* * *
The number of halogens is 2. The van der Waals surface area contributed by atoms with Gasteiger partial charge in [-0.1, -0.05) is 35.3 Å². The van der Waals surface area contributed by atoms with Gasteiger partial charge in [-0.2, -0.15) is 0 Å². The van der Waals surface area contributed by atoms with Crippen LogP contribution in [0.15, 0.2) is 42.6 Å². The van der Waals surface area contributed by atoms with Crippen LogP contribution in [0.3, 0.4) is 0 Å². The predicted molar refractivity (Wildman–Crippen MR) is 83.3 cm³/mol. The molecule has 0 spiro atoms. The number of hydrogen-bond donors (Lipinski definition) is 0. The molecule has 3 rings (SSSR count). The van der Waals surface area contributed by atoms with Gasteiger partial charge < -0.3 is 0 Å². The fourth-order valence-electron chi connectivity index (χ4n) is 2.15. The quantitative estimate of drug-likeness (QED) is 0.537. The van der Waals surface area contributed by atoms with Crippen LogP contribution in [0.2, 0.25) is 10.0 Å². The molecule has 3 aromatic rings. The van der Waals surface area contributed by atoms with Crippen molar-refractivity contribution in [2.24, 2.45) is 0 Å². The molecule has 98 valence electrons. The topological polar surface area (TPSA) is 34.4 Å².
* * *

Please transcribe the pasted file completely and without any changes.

The number of halogens is 2. The van der Waals surface area contributed by atoms with Gasteiger partial charge in [-0.1, -0.05) is 35.3 Å². The van der Waals surface area contributed by atoms with Gasteiger partial charge in [-0.2, -0.15) is 0 Å². The van der Waals surface area contributed by atoms with Crippen LogP contribution in [0.15, 0.2) is 42.6 Å². The van der Waals surface area contributed by atoms with Crippen LogP contribution in [0.3, 0.4) is 0 Å². The predicted molar refractivity (Wildman–Crippen MR) is 83.3 cm³/mol. The molecule has 0 spiro atoms. The number of hydrogen-bond donors (Lipinski definition) is 0. The molecule has 3 rings (SSSR count). The van der Waals surface area contributed by atoms with Gasteiger partial charge < -0.3 is 0 Å². The fourth-order valence-electron chi connectivity index (χ4n) is 2.15. The quantitative estimate of drug-likeness (QED) is 0.537. The van der Waals surface area contributed by atoms with Crippen LogP contribution in [0.2, 0.25) is 10.0 Å². The molecule has 3 aromatic rings. The van der Waals surface area contributed by atoms with Crippen molar-refractivity contribution in [2.24, 2.45) is 0 Å². The molecule has 98 valence electrons. The topological polar surface area (TPSA) is 34.4 Å².